placing one or more pre-cured elastic bands under longitudinal tension along the buccal and labial surface of the line of teeth in a dental arch-shaped model, maintaining such position and tension of the bands throughout the process;
applying to said cast and bands uncured resilient material to form the tooth positioner means; and
curing the uncured material whereby to form a tooth positioner comprised of prestressed and unstressed portions.
9. The invention in claim 8, where spacing blocks are placed between the prestressed elastic bands and the teeth in the model before the uncured resilient material is applied to the model.
10. The invention in claim 9, where at least one of the spacing blocks has at least one vertical perforation.
11. The invention in claim 9, where the spacing blocks and the prestressed elastic bands are unitary.
12. The invention in claim 9, where spacing blocks are placed against selected teeth to increase the pressure applied to them.
Description
DEFINITIONS

Elastic Band as used herein means a band which tends to contract in length when it is held in lengthwise tension, or prestressed. This includes elastic rubber or polymer strips, coil springs, and analogous devices suitable for dental use.

The buccal and labial surfaces of the teeth respectively adjoin the check and the lips, and are the outer surfaces of the teeth, or the side away from the tongue.

The lingual surface is the inner surface of a tooth or teeth, or the side facing the tongue.

Lingual pressure means pressure exerted in a direction tending to push the teeth inward, toward the tongue.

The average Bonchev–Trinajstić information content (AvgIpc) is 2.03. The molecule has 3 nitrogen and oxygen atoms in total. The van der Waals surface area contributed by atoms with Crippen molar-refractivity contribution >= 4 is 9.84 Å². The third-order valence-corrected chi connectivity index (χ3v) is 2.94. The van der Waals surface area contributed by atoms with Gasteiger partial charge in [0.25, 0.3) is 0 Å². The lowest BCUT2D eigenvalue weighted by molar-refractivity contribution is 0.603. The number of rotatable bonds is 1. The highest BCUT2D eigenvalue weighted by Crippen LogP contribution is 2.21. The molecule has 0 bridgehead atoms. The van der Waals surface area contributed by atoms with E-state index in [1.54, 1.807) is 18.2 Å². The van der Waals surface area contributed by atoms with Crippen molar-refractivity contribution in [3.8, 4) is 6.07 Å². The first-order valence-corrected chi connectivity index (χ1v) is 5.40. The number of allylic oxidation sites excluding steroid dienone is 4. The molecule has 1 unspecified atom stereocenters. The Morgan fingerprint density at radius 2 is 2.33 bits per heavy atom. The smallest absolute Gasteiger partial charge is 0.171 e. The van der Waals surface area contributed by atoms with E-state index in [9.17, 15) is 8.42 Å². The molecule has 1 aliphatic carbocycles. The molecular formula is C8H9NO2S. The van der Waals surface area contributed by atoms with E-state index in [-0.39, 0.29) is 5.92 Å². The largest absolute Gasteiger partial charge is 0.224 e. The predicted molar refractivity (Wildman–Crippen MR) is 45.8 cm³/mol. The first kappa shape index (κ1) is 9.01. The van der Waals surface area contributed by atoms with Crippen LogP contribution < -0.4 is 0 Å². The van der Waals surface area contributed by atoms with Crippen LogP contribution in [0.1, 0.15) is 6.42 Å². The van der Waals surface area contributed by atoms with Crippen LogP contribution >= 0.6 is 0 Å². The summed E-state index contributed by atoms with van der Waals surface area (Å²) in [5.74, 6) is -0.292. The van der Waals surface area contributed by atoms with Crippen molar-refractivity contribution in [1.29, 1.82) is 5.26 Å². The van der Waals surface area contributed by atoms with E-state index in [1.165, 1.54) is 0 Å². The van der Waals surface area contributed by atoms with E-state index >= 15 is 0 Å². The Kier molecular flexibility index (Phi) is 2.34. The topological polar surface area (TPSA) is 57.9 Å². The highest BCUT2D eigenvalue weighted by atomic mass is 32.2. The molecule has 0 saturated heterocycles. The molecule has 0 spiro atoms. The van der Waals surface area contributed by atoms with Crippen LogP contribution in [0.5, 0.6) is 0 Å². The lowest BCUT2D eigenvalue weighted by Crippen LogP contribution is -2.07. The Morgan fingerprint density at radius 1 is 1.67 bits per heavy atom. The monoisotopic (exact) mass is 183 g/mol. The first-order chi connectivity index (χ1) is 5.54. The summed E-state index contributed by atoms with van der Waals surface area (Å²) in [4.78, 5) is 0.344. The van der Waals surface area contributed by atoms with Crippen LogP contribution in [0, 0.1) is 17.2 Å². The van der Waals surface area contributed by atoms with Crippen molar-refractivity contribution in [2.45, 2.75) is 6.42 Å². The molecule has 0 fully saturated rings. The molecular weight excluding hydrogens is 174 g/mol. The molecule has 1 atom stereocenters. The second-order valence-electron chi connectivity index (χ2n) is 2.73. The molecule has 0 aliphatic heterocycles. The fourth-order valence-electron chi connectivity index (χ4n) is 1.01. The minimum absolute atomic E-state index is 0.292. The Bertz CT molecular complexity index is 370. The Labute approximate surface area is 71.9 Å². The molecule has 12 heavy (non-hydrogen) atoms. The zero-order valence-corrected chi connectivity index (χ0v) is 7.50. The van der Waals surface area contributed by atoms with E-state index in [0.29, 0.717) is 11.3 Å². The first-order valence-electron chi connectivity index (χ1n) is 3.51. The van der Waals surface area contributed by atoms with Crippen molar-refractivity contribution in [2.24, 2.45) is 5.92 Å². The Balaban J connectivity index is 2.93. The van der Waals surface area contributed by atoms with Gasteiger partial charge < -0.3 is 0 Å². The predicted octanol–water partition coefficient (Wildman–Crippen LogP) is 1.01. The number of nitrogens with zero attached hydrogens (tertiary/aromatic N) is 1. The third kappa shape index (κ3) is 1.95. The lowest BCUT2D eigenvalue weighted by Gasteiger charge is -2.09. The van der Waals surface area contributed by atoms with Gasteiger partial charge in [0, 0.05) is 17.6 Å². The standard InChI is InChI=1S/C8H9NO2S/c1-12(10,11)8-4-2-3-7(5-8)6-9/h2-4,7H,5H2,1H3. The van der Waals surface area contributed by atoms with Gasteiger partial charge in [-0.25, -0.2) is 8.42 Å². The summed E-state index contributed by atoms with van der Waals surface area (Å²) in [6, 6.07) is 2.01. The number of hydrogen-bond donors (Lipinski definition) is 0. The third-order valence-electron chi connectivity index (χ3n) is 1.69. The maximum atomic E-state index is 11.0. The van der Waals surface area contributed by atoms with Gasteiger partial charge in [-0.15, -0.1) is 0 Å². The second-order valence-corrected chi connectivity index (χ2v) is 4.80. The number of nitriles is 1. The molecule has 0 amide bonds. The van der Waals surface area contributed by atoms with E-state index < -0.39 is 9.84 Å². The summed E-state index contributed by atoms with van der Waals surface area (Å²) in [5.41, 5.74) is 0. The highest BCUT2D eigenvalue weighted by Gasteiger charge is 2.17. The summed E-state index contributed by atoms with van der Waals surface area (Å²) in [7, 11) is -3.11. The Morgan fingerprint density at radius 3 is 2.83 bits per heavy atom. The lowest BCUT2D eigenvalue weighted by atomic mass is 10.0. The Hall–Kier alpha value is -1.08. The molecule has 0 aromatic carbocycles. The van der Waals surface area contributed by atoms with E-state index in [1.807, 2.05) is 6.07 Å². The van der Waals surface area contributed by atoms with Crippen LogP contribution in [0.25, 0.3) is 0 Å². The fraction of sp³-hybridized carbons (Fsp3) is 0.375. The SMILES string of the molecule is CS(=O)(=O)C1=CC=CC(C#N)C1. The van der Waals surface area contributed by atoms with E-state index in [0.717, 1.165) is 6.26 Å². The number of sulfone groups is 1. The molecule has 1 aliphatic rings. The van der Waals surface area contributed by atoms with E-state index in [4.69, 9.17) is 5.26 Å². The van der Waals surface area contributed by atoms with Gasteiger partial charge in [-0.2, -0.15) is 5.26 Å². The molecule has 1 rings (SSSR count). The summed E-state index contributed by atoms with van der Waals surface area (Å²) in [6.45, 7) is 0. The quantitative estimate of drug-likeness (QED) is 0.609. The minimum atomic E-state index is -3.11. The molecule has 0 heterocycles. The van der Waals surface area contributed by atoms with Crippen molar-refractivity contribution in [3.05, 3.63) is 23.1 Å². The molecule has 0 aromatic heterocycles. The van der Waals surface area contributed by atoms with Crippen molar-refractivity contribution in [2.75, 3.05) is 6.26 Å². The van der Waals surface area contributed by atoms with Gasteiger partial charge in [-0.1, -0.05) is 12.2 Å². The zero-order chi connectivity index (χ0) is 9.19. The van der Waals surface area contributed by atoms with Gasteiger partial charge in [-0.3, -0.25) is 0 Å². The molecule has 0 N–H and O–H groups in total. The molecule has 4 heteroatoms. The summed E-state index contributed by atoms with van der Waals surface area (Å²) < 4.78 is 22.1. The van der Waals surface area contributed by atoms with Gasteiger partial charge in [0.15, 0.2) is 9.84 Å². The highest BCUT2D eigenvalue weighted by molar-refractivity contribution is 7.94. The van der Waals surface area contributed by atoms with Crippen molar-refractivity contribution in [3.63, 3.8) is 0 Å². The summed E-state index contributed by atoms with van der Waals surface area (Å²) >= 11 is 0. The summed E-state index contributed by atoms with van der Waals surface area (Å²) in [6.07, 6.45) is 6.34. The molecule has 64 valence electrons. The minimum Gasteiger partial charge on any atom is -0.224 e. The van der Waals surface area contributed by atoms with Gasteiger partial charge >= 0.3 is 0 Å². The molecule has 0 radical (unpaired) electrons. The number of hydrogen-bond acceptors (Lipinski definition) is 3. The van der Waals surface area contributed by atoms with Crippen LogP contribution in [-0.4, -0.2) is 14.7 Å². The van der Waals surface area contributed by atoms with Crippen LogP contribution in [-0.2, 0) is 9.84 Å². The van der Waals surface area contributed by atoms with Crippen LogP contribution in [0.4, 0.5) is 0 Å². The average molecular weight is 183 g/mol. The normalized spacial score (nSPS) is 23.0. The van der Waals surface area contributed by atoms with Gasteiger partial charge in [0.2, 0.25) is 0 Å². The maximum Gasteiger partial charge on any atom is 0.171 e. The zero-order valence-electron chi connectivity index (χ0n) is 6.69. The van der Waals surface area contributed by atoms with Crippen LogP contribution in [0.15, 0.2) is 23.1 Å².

Pre-cured refers to material which is formable in an initial state, such as plastic or liquid, but can be treated to become resilient, and which has been so cured insofar as a curing process is necessary to form a resilient, elastic finished article. It further includes materials which need no curing to become capable of sustaining longitudinal tension, such as metal coil springs.

Pre-stressed means placed under lengthwise tension and held in tension until secured to a tooth positioner so that the tension is applied to the body of the tooth positioner.

SUMMARY OF THE INVENTION

In one aspect the invention herein claimed consists of an arch-shaped resilient tooth positioner which incorporates one or more prestressed members such as elastic bands extending along the convex side of the dental arch. The pre-stressed elastic bands exert a lingual pressure or force through the positioner on the buccal and labial surfaces of a patient's teeth. The use of prestressed elastic bands increases the amount of tension which may be applied using an arch-shaped resilient tooth positioner, and the bands also help to secure the tooth positioner to the patient's teeth when the appliance is worn, even after the patient's teeth have moved in response to the tooth positioner.